The trend by state and local governments to require more kinds of licenses to operate a business within their borders is also hampering workforce opportunities. The number of jobs–from cosmetology to interior design–requiring government-issued licenses is on the increase. About 29 percent now require one, up from less than 5 percent in the 1950s, according to economists Morris Kleiner and Alan Krueger. In that time, the share of licensed workers in the U.S. workplace has jumped fivefold. And the requirements on many occupations–including training and education, tests, fees and even character assessments–are also on the rise, say critics of the regulations. The implied economic and job-growth impediments have surely contributed to economic stagnation.
One last example is the City of L.A.’s newly imposed requirement that developers pay a fee into a trust fund managed by the city to provide new affordable housing and to help maintain some existing housing. The development community in L.A. sure seems like the go to piggybank for everything local government related. At some point someone has to pay the increased costs for the product – the housing unit – and the track record of government’s involvement in the housing market is not great. The City and County should be more focused on other ways to generate revenue from the development of their own underutilized real estate assets or through new incentives to nudge absentee landlords of underdeveloped and blighted privately owned property develop new housing units or mixed-use developments.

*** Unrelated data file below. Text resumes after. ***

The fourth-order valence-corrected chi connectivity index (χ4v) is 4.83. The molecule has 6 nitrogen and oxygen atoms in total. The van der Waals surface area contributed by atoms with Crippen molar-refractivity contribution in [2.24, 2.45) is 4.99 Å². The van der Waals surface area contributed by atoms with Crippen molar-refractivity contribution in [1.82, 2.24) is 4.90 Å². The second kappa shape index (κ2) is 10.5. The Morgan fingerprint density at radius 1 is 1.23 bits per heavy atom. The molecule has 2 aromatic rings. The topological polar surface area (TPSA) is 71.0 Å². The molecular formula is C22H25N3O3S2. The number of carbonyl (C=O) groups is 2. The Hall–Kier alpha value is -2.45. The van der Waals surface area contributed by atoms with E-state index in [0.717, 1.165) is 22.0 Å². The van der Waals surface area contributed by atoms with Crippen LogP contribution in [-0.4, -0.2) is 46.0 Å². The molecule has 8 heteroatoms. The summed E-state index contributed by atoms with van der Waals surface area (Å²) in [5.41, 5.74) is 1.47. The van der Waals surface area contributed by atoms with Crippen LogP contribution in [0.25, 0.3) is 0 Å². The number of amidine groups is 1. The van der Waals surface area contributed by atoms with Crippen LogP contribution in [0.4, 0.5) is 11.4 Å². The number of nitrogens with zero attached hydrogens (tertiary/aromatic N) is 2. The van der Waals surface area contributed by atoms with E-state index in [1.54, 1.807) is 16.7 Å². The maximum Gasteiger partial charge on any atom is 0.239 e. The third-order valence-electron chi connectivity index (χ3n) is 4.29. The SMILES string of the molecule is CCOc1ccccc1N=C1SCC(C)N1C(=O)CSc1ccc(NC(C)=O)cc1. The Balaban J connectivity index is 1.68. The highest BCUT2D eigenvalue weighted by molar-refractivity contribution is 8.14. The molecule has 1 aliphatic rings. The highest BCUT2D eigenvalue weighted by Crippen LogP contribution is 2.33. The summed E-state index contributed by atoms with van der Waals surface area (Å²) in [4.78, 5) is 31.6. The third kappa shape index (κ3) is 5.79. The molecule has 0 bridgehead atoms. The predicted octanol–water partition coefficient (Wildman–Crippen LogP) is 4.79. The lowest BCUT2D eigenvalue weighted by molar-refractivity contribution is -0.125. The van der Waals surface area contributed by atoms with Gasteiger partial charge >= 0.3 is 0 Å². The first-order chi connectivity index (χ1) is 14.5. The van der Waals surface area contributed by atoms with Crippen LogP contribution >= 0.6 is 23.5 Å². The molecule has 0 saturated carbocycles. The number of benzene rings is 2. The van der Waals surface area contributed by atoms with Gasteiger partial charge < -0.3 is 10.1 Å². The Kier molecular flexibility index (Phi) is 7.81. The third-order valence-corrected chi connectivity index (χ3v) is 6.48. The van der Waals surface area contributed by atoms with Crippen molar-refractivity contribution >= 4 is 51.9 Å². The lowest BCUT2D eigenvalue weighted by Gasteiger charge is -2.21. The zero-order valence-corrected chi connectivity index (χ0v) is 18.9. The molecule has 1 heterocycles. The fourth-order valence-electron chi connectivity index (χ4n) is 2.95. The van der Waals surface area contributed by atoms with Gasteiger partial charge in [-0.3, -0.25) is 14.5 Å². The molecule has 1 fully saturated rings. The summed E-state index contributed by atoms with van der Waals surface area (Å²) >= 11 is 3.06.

What is around the corner is more interesting. The real opportunity for local government to shore up its revenue opportunities will come from Smart City Technology initiatives. Data from Navigant Research estimates that global spending on smart cities technologies will surpass $27.5 billion by 2023. But for the City and County of L.A. to fully realize the potential of these new technologies, city and county leaders must be able to adopt them without increasing management burdens or going over budget.
Progress is being made in L.A. Data being generated in L.A. could ultimately be used to help lower the number of tickets written, reduce overhead by making parking enforcement workers more efficient, and ultimately help to keep busy streets clear of inappropriately parked vehicles. More than one-quarter of all tickets are written for cars parked at the wrong time in street-sweeping areas. The city’s IT department is working with the sanitation bureau to develop a GPS-based solution that would put location sensors on street sweepers and tie them to the existing 311 app. Citizens would be able to opt in to be notified when the sweepers have come and gone, and could move their cars accordingly.
To be continued…